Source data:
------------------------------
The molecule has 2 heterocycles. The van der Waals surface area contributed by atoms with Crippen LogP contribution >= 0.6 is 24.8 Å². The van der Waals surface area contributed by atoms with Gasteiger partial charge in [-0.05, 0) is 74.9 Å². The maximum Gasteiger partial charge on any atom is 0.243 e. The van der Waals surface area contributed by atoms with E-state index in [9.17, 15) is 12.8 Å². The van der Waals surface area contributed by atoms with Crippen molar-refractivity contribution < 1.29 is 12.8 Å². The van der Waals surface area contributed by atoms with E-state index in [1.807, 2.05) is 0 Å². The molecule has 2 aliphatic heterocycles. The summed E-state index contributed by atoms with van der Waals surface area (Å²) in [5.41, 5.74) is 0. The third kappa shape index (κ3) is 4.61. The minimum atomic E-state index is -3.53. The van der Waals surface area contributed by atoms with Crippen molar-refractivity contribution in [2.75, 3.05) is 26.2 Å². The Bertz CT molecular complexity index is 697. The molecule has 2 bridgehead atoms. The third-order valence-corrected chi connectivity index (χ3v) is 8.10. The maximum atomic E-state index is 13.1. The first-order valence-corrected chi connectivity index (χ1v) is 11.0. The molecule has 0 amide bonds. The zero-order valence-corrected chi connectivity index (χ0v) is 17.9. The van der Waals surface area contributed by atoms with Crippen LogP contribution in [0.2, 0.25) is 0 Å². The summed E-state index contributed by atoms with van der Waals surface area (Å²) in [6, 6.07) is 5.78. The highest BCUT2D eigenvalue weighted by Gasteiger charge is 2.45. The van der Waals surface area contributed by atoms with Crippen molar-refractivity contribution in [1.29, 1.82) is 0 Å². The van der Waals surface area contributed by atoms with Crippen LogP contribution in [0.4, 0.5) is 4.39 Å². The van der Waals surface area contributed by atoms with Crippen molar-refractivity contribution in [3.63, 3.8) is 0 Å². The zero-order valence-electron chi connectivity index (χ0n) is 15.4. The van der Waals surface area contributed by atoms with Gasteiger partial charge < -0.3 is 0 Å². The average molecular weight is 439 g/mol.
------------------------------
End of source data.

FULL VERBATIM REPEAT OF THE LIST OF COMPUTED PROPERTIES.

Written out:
The molecule has 2 heterocycles. The van der Waals surface area contributed by atoms with Crippen LogP contribution >= 0.6 is 24.8 Å². The van der Waals surface area contributed by atoms with Gasteiger partial charge in [-0.05, 0) is 74.9 Å². The maximum Gasteiger partial charge on any atom is 0.243 e. The van der Waals surface area contributed by atoms with E-state index in [9.17, 15) is 12.8 Å². The van der Waals surface area contributed by atoms with Crippen molar-refractivity contribution < 1.29 is 12.8 Å². The van der Waals surface area contributed by atoms with E-state index in [1.807, 2.05) is 0 Å². The molecule has 2 aliphatic heterocycles. The summed E-state index contributed by atoms with van der Waals surface area (Å²) in [5.41, 5.74) is 0. The third kappa shape index (κ3) is 4.61. The minimum atomic E-state index is -3.53. The van der Waals surface area contributed by atoms with Crippen molar-refractivity contribution in [2.75, 3.05) is 26.2 Å². The Bertz CT molecular complexity index is 697. The molecule has 2 bridgehead atoms. The third-order valence-corrected chi connectivity index (χ3v) is 8.10. The maximum atomic E-state index is 13.1. The first-order valence-corrected chi connectivity index (χ1v) is 11.0. The molecule has 0 amide bonds. The zero-order valence-corrected chi connectivity index (χ0v) is 17.9. The van der Waals surface area contributed by atoms with Crippen LogP contribution in [0.2, 0.25) is 0 Å². The summed E-state index contributed by atoms with van der Waals surface area (Å²) in [6, 6.07) is 5.78. The highest BCUT2D eigenvalue weighted by Gasteiger charge is 2.45. The van der Waals surface area contributed by atoms with Crippen molar-refractivity contribution in [1.29, 1.82) is 0 Å². The van der Waals surface area contributed by atoms with Crippen LogP contribution in [0.4, 0.5) is 4.39 Å². The van der Waals surface area contributed by atoms with Crippen molar-refractivity contribution in [3.63, 3.8) is 0 Å². The zero-order valence-electron chi connectivity index (χ0n) is 15.4. The van der Waals surface area contributed by atoms with Gasteiger partial charge < -0.3 is 0 Å². The average molecular weight is 439 g/mol.